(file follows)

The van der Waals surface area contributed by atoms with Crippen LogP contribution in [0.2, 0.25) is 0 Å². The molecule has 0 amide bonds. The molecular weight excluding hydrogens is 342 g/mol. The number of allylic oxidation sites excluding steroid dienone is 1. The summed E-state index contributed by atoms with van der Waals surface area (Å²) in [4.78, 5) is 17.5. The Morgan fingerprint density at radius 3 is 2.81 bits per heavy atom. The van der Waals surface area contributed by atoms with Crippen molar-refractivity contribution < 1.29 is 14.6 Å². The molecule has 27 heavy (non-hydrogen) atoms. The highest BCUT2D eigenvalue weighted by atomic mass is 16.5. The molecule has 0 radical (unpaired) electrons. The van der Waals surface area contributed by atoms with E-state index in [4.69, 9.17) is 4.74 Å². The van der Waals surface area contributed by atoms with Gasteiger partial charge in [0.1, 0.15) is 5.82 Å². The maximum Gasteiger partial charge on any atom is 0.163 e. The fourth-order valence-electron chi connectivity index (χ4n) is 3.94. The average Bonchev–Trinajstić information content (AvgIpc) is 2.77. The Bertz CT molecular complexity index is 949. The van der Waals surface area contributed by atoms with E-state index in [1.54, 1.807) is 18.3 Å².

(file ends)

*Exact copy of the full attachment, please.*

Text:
The van der Waals surface area contributed by atoms with Crippen LogP contribution in [0.2, 0.25) is 0 Å². The molecule has 0 amide bonds. The molecular weight excluding hydrogens is 342 g/mol. The number of allylic oxidation sites excluding steroid dienone is 1. The summed E-state index contributed by atoms with van der Waals surface area (Å²) in [4.78, 5) is 17.5. The Morgan fingerprint density at radius 3 is 2.81 bits per heavy atom. The van der Waals surface area contributed by atoms with Crippen molar-refractivity contribution < 1.29 is 14.6 Å². The molecule has 27 heavy (non-hydrogen) atoms. The highest BCUT2D eigenvalue weighted by atomic mass is 16.5. The molecule has 0 radical (unpaired) electrons. The van der Waals surface area contributed by atoms with E-state index in [4.69, 9.17) is 4.74 Å². The van der Waals surface area contributed by atoms with Gasteiger partial charge in [0.1, 0.15) is 5.82 Å². The maximum Gasteiger partial charge on any atom is 0.163 e. The fourth-order valence-electron chi connectivity index (χ4n) is 3.94. The average Bonchev–Trinajstić information content (AvgIpc) is 2.77. The Bertz CT molecular complexity index is 949. The van der Waals surface area contributed by atoms with E-state index in [1.54, 1.807) is 18.3 Å².